33  Sample studies have “characterized Sexually abused male as having extensive psychiatric histories.”  Clinical symptoms of sexually abused males include: aversion to sexual intimacy, sexual preoccupation, aggressive sexual behavior, extreme guilt, low self- esteem, feeling of isolation, depression, impaired ability to trust others, anxiety, family problems, and marriage problems.  Sexually abused boys have more severe short- and long-term symptoms than sexually abused girls.  A male who experiences childhood sexual abuse has a much higher possibility than nonsexually abused males of displaying aggression and hostility to others. ICAADA Central Indiana Regional Chapter (CIRC) 2010 Workshop, November 19,

34  Women who seek treatment for childhood sexual abuse tend to fall into one of three groups: 1. Women who seek treatment for remembered sexual abuse; 2. Women who seek treatment for other disorders such as depression or anxiety, but without awareness of the childhood sexual abuse; and 3. Women who have repressed memories as a result of denial and dissociation, and seek treatment for a variety of reasons. ICAADA Central Indiana Regional Chapter (CIRC) 2010 Workshop, November 19,

35  These women may experience perceptual disturbances, thought disturbances, and other symptoms such as somatic complaints, depression, anxiety, social avoidance, and passive-aggressive personalities.  Childhood sexual abuse and rape are the most common causes of PTSD in women, and women have twice the possibility of developing PTSD than men.  Anxiety, depression, lack of trust, attempted suicide, and posttraumatic stress are normal responses to childhood sexual abuse. ICAADA Central Indiana Regional Chapter (CIRC) 2010 Workshop, November 19,

36  Women’s initial reaction of dealing with the childhood sexual abuse through therapy are low self-esteem, shame, guilt, insomnia, posttraumatic stress disorder, and sexual problems.  The psychiatric diagnoses have been indicated among childhood sexual abuse survivors include major depression, obsessive-compulsive disorders, generalized anxiety, and posttraumatic stress. ICAADA Central Indiana Regional Chapter (CIRC) 2010 Workshop, November 19,

37  Some coping strategies of adult female survivors that are used to cope with childhood sexual abuse are alcohol abuse, drug abuse, risky sexual behaviors, and smoking.  Childhood sexual abuse has been linked to eating disorders, anorexia nervosa, bulimia, and hypertension.  Studies have indicated that survivors of childhood sexual abuse overeat, smoke cigarettes, drink alcohol, do not use seatbelts in motor vehicles, smoke crack cocaine, and are homeless.  Childhood sexual abuse survivors also report self-mutilation, cutting one’s own skin. ICAADA Central Indiana Regional Chapter (CIRC) 2010 Workshop, November 19,

38  The sexually abused children scored significantly lower on the combined individual measures of school achievement, and yet no IQ differences were found.  The profile of the elementary school-aged sexual abuse victim is that of a girl who is experiencing depression, achieving below expectations, having difficulties with peer relations, and presenting hyperactive, acting-out, and aggressive behaviors at school and at home. ICAADA Central Indiana Regional Chapter (CIRC) 2010 Workshop, November 19,

39  The impact of childhood sexual abuse divides children into two categories: (1) those who have posttraumatic stress disorder and (2) those who will experience revictimization, promiscuity, distrust of others, and a distorted view of other people’s motivation for their behaviors.  The other common effects of childhood sexual abuse include sexual problems, guilt, poor self- esteem, and suicide ideation. ICAADA Central Indiana Regional Chapter (CIRC) 2010 Workshop, November 19,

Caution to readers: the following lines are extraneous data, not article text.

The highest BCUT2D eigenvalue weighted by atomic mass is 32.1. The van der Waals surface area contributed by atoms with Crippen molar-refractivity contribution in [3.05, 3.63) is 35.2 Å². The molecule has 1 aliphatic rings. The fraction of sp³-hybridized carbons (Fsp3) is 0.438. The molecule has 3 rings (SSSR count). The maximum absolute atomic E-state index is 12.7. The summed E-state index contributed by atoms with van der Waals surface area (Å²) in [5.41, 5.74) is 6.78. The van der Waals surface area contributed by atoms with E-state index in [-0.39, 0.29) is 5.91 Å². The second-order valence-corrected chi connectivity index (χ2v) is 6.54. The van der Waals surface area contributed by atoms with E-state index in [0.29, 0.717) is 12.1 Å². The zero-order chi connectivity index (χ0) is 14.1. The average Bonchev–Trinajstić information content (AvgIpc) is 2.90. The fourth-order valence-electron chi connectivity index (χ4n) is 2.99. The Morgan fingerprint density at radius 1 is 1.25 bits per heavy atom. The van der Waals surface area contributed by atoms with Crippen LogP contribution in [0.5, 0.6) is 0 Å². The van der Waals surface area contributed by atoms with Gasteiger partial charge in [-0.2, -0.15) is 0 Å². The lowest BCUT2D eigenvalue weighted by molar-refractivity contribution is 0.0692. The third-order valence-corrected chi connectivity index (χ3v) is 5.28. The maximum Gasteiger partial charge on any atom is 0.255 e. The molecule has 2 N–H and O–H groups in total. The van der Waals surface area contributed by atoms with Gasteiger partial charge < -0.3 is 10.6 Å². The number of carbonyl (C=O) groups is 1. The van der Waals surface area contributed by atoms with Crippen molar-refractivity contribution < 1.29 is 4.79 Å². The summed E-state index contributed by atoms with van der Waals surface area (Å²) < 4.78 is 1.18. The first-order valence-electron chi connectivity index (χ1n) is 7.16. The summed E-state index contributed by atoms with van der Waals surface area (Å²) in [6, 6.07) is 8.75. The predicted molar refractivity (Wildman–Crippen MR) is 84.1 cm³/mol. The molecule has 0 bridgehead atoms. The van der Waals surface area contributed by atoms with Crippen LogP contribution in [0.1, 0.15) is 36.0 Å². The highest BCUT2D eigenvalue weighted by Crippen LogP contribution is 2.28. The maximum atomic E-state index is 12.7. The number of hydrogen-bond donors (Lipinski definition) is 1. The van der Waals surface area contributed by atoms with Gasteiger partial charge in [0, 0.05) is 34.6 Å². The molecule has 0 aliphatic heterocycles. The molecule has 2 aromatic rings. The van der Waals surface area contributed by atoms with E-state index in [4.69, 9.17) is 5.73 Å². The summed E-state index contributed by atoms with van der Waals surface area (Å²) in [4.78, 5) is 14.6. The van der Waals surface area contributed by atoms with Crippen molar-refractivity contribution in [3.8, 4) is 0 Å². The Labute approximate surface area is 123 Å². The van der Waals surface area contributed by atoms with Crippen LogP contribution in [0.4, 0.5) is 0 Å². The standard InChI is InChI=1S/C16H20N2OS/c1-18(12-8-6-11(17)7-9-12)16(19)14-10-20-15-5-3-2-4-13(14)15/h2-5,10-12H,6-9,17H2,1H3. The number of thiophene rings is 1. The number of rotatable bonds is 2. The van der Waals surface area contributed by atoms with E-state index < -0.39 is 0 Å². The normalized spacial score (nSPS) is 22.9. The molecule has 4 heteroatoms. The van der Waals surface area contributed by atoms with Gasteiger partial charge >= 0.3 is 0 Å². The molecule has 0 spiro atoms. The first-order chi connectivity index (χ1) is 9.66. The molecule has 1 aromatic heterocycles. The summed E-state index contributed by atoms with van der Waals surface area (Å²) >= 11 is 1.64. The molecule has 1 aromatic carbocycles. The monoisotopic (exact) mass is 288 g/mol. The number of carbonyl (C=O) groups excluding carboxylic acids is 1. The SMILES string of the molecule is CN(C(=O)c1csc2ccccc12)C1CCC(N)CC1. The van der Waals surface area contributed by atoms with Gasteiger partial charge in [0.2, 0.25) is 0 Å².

40  The effects of childhood sexual abuse include poor social functioning, self-esteem, and development of psychopathology.  Studies indicate that sexually abused children are likely to develop “anxiety, depression, (low) self-esteem, (poor) impulse control, and dissociative disorders” in adulthood.  Other diagnoses include: Attention Deficit Hyperactivity Disorder, Conduct Disorder, Oppositional Defiant Disorder, Learning Disorder, Borderline Psychosis, and Personality Disorders. 40 ICAADA Central Indiana Regional Chapter (CIRC) 2010 Workshop, November 19, 2010

41  The sexually abused child may also display spacing out and truant behaviors.  They often do not learn the materials taught in the public school classroom.  Clinical reports have consistently indicated that the sexual abuse of children significantly delays cognitive development, social development, emotional and psychological development, and interferes with overall adaptive functioning. ICAADA Central Indiana Regional Chapter (CIRC) 2010 Workshop, November 19,

42  The developmental difficulties that have been identified in sexually abused individuals include negative self image, muted sensory-perceptive response, the inability to trust, inability to distinguish between thought and action, and feeling and doing and inability to trust.  The effects of childhood sexual abuse have three outcomes: (1) psychiatric disorders, (2) dysfunctional behaviors, and (3) neurological dysregulation. ICAADA Central Indiana Regional Chapter (CIRC) 2010 Workshop, November 19,

43  The clinical symptoms of children are much more severe when the sexual abuse was done by a parent. Those clinical symptoms range from major depression, acute anxiety, posttraumatic stress, low self-esteem, and suicide ideation.  The National Institute of Justice shows that sexually abused children experience the same problems as adults: guilt, shame, anxiety, fear, depression, transmitted diseases, and somatic problems. ICAADA Central Indiana Regional Chapter (CIRC) 2010 Workshop, November 19,

44  Children who were sexually abused demonstrate significant deficits in attention, reasoning, executive functioning, and distraction.  Child Protection and Welfare agencies found that in 80% of child abuse cases, that the parents are the alleged perpetrator of child abuse and neglect. ICAADA Central Indiana Regional Chapter (CIRC) 2010 Workshop, November 19,